Article

The Significance of Society in the 18th Century: Conversations about Governance  

Andrew Cayton

The American Revolution was an episode in a transatlantic outcry against the corruption of the British balance of power and liberty institutionalized in the Glorious Revolution of 1688–1689. English speakers during the 18th century reflected on this constitutional crisis within a larger conversation about the problem of human governance. Although many people excluded from Parliament supported political reform, if not revolution, they also sought remedies for the perversion of political power and influence in new forms of social power and influence. This article looks at the convergence of political and social discussions in a common discourse about the nature of power and the ways in which human beings influenced each other. The first section outlines the meanings of power and influence in British politics. The second section uses the novelist Sarah Fielding’s Remarks on Clarissa (1759) to delineate revolutionary notions about social power and influence. The third section turns to the speeches and writings of Edmund Burke in the run-up to the American Revolution to look at how English speakers deployed notions of social power to advocate for political reform.

Article

US-Russian Relations before 1917  

Paul Behringer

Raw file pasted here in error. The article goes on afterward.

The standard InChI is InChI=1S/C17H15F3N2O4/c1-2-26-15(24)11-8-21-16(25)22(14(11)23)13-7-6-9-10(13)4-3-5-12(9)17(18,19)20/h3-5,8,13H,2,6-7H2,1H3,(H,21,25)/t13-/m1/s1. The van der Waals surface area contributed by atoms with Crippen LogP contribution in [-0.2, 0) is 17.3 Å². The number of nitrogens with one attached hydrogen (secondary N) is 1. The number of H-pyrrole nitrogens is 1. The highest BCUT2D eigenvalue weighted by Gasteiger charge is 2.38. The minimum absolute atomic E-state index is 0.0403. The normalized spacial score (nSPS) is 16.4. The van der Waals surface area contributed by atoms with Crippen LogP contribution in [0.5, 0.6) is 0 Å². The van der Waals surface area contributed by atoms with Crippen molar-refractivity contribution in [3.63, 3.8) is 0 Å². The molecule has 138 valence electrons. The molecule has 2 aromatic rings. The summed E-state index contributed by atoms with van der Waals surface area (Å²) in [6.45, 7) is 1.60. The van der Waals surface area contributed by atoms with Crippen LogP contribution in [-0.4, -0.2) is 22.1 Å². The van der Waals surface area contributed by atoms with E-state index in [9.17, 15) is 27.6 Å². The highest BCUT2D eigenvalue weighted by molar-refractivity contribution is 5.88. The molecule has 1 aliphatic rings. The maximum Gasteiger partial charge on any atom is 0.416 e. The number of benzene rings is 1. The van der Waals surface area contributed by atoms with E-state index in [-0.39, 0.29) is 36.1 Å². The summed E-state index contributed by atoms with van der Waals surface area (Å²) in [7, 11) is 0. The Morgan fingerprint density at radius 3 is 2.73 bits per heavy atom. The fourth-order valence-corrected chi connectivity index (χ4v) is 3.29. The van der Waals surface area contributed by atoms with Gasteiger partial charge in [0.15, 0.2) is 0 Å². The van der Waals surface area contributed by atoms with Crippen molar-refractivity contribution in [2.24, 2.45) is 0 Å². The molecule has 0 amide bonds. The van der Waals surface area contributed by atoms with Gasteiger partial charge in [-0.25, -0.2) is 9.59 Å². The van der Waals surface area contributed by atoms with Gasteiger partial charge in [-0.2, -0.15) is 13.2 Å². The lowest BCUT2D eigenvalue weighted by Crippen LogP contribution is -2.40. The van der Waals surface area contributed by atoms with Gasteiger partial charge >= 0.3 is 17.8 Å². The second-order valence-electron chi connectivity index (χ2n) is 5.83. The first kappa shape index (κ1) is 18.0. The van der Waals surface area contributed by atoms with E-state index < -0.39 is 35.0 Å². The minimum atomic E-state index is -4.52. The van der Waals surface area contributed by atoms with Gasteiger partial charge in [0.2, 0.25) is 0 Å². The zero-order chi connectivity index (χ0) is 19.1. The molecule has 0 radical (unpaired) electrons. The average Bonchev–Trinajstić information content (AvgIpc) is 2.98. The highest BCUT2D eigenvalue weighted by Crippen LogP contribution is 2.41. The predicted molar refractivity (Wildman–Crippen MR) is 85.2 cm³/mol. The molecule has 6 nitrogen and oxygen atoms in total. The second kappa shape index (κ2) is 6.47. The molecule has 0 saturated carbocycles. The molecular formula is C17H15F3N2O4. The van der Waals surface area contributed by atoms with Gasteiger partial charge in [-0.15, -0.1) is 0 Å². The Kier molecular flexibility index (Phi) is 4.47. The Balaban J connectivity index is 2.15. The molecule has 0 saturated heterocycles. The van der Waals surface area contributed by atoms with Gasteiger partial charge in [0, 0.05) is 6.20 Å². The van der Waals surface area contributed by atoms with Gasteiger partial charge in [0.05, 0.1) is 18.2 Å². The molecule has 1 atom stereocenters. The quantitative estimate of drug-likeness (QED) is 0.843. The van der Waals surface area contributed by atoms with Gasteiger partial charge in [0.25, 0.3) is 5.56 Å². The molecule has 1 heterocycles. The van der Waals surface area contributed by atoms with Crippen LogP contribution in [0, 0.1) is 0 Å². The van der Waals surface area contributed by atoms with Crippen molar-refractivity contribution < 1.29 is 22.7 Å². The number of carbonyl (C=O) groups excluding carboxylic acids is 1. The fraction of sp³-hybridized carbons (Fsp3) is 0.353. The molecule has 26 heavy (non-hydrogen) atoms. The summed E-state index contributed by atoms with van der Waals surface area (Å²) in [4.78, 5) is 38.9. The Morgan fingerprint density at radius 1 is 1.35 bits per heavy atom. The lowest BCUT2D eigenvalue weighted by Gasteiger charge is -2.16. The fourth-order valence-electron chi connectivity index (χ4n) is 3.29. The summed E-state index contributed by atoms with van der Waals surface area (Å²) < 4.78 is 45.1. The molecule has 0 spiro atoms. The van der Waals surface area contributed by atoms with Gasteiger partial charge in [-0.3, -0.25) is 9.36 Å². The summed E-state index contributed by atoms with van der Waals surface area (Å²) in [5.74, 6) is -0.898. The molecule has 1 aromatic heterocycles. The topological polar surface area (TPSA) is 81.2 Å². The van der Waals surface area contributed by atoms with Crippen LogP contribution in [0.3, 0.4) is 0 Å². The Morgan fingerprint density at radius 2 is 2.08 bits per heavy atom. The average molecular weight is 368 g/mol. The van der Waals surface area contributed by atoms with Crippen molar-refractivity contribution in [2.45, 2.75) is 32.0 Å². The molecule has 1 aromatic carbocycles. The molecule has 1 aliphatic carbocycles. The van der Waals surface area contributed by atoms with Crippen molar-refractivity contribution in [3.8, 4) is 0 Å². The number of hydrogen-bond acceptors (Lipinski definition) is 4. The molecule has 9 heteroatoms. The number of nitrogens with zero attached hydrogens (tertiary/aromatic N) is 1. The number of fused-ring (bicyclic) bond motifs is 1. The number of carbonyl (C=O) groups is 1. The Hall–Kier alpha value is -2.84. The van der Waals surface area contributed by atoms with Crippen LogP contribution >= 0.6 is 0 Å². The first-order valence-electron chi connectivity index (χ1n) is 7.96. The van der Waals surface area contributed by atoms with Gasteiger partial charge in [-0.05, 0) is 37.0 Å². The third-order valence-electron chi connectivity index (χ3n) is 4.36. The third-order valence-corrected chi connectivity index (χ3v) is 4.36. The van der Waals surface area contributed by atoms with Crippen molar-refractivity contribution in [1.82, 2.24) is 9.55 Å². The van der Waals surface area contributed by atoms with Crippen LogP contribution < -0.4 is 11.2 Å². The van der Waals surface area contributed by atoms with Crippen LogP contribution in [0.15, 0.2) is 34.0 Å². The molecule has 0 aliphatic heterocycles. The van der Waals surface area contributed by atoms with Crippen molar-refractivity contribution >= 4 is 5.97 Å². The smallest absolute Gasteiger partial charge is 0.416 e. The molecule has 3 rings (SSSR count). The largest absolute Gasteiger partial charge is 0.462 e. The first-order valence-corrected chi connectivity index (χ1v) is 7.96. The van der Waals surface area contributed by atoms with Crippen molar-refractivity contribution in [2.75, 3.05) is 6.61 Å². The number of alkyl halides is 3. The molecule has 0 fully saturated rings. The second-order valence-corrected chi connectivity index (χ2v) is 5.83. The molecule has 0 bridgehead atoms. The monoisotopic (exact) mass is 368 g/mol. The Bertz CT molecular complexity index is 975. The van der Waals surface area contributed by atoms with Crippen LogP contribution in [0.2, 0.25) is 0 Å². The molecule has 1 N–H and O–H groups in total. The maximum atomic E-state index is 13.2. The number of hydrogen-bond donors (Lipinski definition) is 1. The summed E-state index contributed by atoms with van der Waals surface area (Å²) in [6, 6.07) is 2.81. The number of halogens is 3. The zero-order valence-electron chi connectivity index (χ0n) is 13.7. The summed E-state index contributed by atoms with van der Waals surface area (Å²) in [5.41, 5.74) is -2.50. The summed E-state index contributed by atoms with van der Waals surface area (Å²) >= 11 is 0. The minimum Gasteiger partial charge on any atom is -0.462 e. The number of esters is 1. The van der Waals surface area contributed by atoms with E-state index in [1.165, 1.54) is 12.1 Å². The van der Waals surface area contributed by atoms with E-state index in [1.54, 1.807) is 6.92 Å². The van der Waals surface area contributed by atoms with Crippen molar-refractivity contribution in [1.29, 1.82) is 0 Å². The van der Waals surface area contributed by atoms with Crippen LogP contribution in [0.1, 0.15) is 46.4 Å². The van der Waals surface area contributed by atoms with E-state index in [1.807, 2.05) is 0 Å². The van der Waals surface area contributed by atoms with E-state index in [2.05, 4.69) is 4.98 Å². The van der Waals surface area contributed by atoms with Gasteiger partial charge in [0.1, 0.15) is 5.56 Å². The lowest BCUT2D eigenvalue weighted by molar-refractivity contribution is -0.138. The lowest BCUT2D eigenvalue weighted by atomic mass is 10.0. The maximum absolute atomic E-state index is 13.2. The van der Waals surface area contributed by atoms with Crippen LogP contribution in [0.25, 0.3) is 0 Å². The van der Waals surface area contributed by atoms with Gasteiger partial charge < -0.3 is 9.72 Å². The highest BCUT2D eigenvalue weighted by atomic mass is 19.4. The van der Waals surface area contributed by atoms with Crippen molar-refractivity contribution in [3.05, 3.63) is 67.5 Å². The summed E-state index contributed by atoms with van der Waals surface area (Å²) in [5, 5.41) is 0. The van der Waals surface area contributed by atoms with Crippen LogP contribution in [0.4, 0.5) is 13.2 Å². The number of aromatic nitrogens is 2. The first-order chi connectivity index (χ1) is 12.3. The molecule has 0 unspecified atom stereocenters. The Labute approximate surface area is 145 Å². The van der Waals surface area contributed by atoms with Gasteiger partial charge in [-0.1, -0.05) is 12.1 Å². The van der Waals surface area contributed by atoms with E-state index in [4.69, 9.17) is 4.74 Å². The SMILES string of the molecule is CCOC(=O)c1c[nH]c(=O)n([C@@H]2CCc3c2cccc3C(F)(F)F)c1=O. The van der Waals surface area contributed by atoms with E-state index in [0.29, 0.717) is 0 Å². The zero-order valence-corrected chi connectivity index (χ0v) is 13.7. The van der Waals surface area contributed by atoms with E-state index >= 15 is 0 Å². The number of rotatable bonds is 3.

From the American Revolution until the late 19th century, the United States and Russia enjoyed a “distant friendship,” meaning that the first interactions and perceptions between Russians and Americans were mostly positive, but the affinity for one another did not run particularly deep. The two peoples looked at each other across a wide geographic and cultural chasm. As the United States spread across the North American continent and into the Pacific, and Russia established colonies in Alaska and at Fort Ross, Russians and Americans began to encounter one another more frequently. Occasionally this trend led to tension and competition, but overall relations remained cordial, reaching a high point in the 1850s and 1860s when the United States tacitly supported Russia during the Crimean War and Russia backed the Union during the American Civil War. The goodwill culminated in the Russian decision to sell Alaska to the United States. Soon, however, differences in ideology and interests drove the two countries into a more tense and competitive relationship. Americans came to view Russians as squandering their land’s great potential under the yoke of an autocratic government and cultural “backwardness,” while Russians scoffed at America’s claims of moral superiority even as the United States expanded into an overseas empire and discriminated against Black and Asian people at home. These views of each other, combined with growing rivalry over influence in Northeast Asia, drove US-Russian relations to a low point on the eve of World War I. Many of the stereotypes about each other and the conflicts of interest, papered over briefly as allies against the Central Powers in 1917, would resurface during the Soviet period.